Fianna Fail and possession of the state…

There’s been a lot of good journalism flooding the market in the wake of Bertie Ahern’s pre-announcement of his resignation. Fintan O’Toole’s borrows from Charles de Gaulle’s famous line, l’état c’est moi’ as a marker both of Ahern’s and Haughey’s premiership. Ironically, the former French president was also a (albeit a more distant one) scion of rural Ireland. For all the Ahern symbolised a significant brake with the past, O’Toole argues, in one respect he was the same as his one time mentor:

The notion of “l’état c’est nous” and thus, for the leader, “l’état c’est moi” never left him. The righteous fervour that made him King of the Poster Boys combined with the sense of personal entitlement he imbibed from Haughey to create for Ahern a fatal lack of distance between himself and the State he supposedly served. That identification of himself with the State was manifested when he decided, even though he was still married, to install his “life partner” as an official First Lady. It was hinted at when he tried to create a monument to his own sporting tastes by spending €1 billion of public money on the Bertie Bowl.

It showed when he announced, in all innocence, that he appointed his friends to State boards, not because they gave him money, but simply because they were his friends. It showed in the way he hung on to office long after his departure became inevitable, allowing the business of government to be held hostage to his personal drama.

It appeared in his willingness to allow all his senior ministers to sacrifice their credibility, and therefore the dignity of their offices, in their slavish defence of his.

It showed above all when he excused his acceptance of private donations while he was minister for finance by reference to his family circumstances, as if it were obvious to all that a crisis in his private life was a national emergency. When, in his resignation speech on Wednesday, he explained his extraordinary financial dealings in the mind-1990s by the fact that “my family, personal and professional situations were rapidly changing”, the elision of the personal and the political was striking.

THIS INABILITY TO separate his private comforts and interests from the high offices of State he occupied lies behind his apparently genuine belief that, as he reiterated on Wednesday, “I have done no wrong”. It is an attitude directly inherited from Charles Haughey, who remained, to his grave, sincerely unrepentant. At its root is the notion that, at least in its highest reaches, power is personal. It inheres, not in the office, but in the office holder. And it does not therefore matter much if the person holding it departs from the standards he sets down for others. Right and wrong are not objective categories, but expressions of what is good or bad for the person in power.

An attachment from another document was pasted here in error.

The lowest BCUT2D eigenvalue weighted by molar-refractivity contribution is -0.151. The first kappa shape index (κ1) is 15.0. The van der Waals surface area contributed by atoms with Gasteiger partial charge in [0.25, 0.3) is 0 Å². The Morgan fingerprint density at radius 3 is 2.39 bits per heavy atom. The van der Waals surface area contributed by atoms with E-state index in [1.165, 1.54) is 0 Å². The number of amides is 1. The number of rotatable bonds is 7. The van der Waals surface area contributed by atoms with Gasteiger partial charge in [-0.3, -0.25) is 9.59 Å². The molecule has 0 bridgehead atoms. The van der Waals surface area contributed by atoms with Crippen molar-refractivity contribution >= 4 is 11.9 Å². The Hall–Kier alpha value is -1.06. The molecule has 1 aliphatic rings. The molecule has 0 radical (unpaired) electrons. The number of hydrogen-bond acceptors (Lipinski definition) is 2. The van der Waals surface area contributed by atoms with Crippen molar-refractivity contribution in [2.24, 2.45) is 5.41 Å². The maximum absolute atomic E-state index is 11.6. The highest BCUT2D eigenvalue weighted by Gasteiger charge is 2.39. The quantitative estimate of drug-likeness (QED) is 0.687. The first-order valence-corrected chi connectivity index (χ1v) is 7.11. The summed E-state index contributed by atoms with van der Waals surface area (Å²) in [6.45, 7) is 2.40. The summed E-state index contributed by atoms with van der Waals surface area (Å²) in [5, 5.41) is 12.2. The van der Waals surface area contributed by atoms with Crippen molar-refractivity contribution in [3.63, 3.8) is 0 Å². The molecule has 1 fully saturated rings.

, ,

  • Kevin

    I think it was Louis XIV who came up with “l’etat c’est moi” Mick, not Charles de Gaulle.

  • “I have done no wrong”

    Is this one he ‘borrowed’ from Ian Paisley jnr? 😉

    “I can’t express strongly enough that I am not going because of some hidden or some revealed wrongdoing,”

    “The criticism has been a distraction and has got in the way of the activities of this government and importantly it has gotten in the way of the activities of my political party.”

    “Greater Love Has No Man Than To Lay Down His Political Life For His Friends” [Gospel According to Bertie 15:13]

  • sammaguire

    I think it was O’Toole who said “le pompous prick c’est moi”.

    Did he expect Bertie to bring his estranged wife on the foreign trips? Would have been as good as Charles and Diana in China! Celia should have been paid by the State if anything; she represented us excellently. Certainly they weren’t on holidays.

    As to the “Bertie Bowl” poor Fintan doesn’t seem to realise that there’s a few of us oy here in the real world who actually prefer sport to reading Beckett. An 80,000 seater makes far more sense long term than the new 50,000 seater at Lansdowne (How many of the soccer/rugby games at Lansdowne have had attendances as low as 50,000?). The shallow thinkers won out I’m afraid.

    Yes the same shallow thinkers that knock everything that’s worth doing especially if initiated by FF (who are apparently self obsessed with power we’re told).